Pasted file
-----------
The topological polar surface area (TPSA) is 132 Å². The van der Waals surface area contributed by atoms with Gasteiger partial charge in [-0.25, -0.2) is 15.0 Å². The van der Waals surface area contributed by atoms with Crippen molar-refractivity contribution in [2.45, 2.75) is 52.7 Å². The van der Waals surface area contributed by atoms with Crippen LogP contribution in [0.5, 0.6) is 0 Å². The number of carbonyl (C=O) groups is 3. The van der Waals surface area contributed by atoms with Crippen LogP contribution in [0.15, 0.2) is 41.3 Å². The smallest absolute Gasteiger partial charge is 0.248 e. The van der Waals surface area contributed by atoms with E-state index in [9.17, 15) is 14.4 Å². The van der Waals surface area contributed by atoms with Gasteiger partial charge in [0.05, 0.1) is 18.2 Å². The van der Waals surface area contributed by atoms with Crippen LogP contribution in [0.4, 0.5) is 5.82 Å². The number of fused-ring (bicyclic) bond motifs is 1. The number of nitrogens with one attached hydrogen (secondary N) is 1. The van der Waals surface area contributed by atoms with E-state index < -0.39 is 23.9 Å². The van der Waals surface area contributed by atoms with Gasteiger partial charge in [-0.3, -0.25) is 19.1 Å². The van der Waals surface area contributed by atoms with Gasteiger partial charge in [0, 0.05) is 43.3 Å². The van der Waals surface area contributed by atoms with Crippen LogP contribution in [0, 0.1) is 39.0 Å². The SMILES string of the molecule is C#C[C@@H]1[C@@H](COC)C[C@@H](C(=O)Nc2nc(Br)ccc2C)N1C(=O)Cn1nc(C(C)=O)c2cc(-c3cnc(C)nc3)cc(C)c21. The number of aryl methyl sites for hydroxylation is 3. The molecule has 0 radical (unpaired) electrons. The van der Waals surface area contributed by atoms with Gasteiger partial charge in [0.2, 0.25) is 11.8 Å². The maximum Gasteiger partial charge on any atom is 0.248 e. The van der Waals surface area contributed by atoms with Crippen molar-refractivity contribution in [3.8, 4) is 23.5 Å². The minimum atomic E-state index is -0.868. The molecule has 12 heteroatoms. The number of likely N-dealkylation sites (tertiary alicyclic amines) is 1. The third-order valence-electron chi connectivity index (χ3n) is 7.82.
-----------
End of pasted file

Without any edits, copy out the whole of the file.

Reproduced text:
The topological polar surface area (TPSA) is 132 Å². The van der Waals surface area contributed by atoms with Gasteiger partial charge in [-0.25, -0.2) is 15.0 Å². The van der Waals surface area contributed by atoms with Crippen molar-refractivity contribution in [2.45, 2.75) is 52.7 Å². The van der Waals surface area contributed by atoms with Crippen LogP contribution in [0.5, 0.6) is 0 Å². The number of carbonyl (C=O) groups is 3. The van der Waals surface area contributed by atoms with Crippen LogP contribution in [0.15, 0.2) is 41.3 Å². The smallest absolute Gasteiger partial charge is 0.248 e. The van der Waals surface area contributed by atoms with E-state index in [9.17, 15) is 14.4 Å². The van der Waals surface area contributed by atoms with Gasteiger partial charge in [0.05, 0.1) is 18.2 Å². The van der Waals surface area contributed by atoms with Crippen LogP contribution in [0.4, 0.5) is 5.82 Å². The number of fused-ring (bicyclic) bond motifs is 1. The number of nitrogens with one attached hydrogen (secondary N) is 1. The van der Waals surface area contributed by atoms with E-state index < -0.39 is 23.9 Å². The van der Waals surface area contributed by atoms with Gasteiger partial charge in [-0.3, -0.25) is 19.1 Å². The van der Waals surface area contributed by atoms with Gasteiger partial charge in [0, 0.05) is 43.3 Å². The van der Waals surface area contributed by atoms with Crippen LogP contribution in [0, 0.1) is 39.0 Å². The SMILES string of the molecule is C#C[C@@H]1[C@@H](COC)C[C@@H](C(=O)Nc2nc(Br)ccc2C)N1C(=O)Cn1nc(C(C)=O)c2cc(-c3cnc(C)nc3)cc(C)c21. The number of aryl methyl sites for hydroxylation is 3. The molecule has 0 radical (unpaired) electrons. The van der Waals surface area contributed by atoms with Gasteiger partial charge in [0.2, 0.25) is 11.8 Å². The maximum Gasteiger partial charge on any atom is 0.248 e. The van der Waals surface area contributed by atoms with Crippen molar-refractivity contribution in [3.8, 4) is 23.5 Å². The minimum atomic E-state index is -0.868. The molecule has 12 heteroatoms. The number of likely N-dealkylation sites (tertiary alicyclic amines) is 1. The third-order valence-electron chi connectivity index (χ3n) is 7.82.